After seeing how many good ideas, including many recommendations from the National Rural Habitat Policy for India, did not come into play, Kumar reconsidered his own approach. In 2009, Ramesh Kumar started Swarna Pragati to address the market gap in access to housing finance in rural communities.

In 2009, Kumar registered Swarna Pragati Housing Finance and came up with a new model based on empowering rural communities. Rewriting the script of failure has meant identifying roadblocks. Kumar spotted in panchayat raj institutions the building blocks for innovations in housing. He built linkages between self-help groups (SHGs), gram panchayats (village councils) and other government departments and service providers to design a simple but strong ecosystem for housing finance and mortgage that would overcome arcane procedures.

Swarna Pragati’s process of titling, mortgaging and financing has now become a widely recognised practice within local bureaucracy et al. The key grid is the Gram Sabha (village assembly), a constitutionally mandated bottom tier of governance. The Gram Sabha endorses the titles and mortgages and certifies the income of the potential clients of Swarna Pragati. This community titling and participatory screening have paralegal sanctity. It is a cost-effective and progressive way of building tenure documents that carry legitimacy and weight in local institutions. Kumar is trying to get a buy-in with the regulators, the National Housing Bank, which is bound to follow once the efficacy and tenability of the process are firmly established.

Kumar’s model has a strong gender window. It is in keeping with his personal philosophy that gender perspective needs to be woven into any social as well as business intervention if want to have a wider and deeper impact. The loans are mostly to women and so they legal entities in the mortgage process which gives them an implied share in the ownership of the house. This has motivated several households to register their plots jointly with their wives.

Kumar has introduced multiple innovations in the model which mitigate problems both for the financiers and the clients.

First, the model practices modular or incremental housing with both construction and the finance broken into numerous components namely, roof, flooring, kitchen, toilet, well, work shed et al, and financing is done for one or more modules at a time keeping in view the psychology of seeking short-term loans with affordable repayment instalments. Second, the focus is on habitat and hence work-sheds, wells for water supply toilets and renewable energy sources. Third, self-help groups (SHGs) and joint liability groups are used as the delivery models because they save costs and risks for the financiers.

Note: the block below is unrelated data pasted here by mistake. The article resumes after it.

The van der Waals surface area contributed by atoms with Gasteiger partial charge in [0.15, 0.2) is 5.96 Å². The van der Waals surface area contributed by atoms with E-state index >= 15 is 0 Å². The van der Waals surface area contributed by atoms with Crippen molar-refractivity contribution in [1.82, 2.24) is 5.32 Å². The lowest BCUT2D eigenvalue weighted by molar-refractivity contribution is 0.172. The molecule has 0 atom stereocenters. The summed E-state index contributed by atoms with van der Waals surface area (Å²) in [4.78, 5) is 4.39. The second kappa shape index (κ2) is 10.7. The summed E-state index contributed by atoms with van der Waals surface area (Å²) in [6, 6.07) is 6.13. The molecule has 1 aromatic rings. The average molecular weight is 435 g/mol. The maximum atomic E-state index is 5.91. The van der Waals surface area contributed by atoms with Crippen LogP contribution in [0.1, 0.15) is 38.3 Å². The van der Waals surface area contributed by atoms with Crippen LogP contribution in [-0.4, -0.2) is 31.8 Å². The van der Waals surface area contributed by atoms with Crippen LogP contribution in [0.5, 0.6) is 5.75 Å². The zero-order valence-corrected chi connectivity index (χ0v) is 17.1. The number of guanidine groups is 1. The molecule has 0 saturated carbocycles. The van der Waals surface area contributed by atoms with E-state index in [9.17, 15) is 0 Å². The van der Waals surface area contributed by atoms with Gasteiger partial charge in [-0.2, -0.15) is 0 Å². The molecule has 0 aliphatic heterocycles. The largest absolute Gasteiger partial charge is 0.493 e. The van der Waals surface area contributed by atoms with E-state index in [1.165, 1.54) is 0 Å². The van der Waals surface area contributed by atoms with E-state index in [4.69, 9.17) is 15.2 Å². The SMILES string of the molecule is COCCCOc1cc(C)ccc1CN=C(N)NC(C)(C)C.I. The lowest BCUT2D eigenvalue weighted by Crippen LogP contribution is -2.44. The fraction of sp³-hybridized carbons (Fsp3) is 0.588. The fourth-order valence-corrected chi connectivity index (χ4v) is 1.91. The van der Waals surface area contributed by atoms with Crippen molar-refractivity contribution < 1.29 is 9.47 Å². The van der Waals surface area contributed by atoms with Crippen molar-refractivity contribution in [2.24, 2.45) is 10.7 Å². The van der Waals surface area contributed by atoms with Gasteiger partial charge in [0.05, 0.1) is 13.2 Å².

The Swarna Pragati model is just one of the many creative ways village panchayats can become harbingers of a larger revolution. Kumar is now a shaper of the entire ecosystem for rural housing finance. And he knows his model will light up the path for many others. The model has been recognized by NITI Aayog as one of 20 Mission Driven Social Impact Innovations in the country.

Changing governance, raising money, and designing new policies take time. However, the stresses on the accounts of inadequate housing and sanitation are mounting fast. It will all be worth the effort if the talents of the private and public sector are synergised through creative partnerships and fruitful linkages. Entrepreneurs like Kumar can serve as useful candle lights for the start-up sector. The government must summon the political will to embrace the new innovations and act fast before the time runs out.

Moin Qazi is the author of the bestselling book, Village Diary of a Heretic Banker .He has worked in the development finance sector for almost four decades .He can be reached at moinqazi123@gmail.com

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One Comment

  1. K SHESHU BABU says:

    People like Kumar should be given full co- operation by social organisations as well as government in their valuable contribution to rural housing and develop the standard of living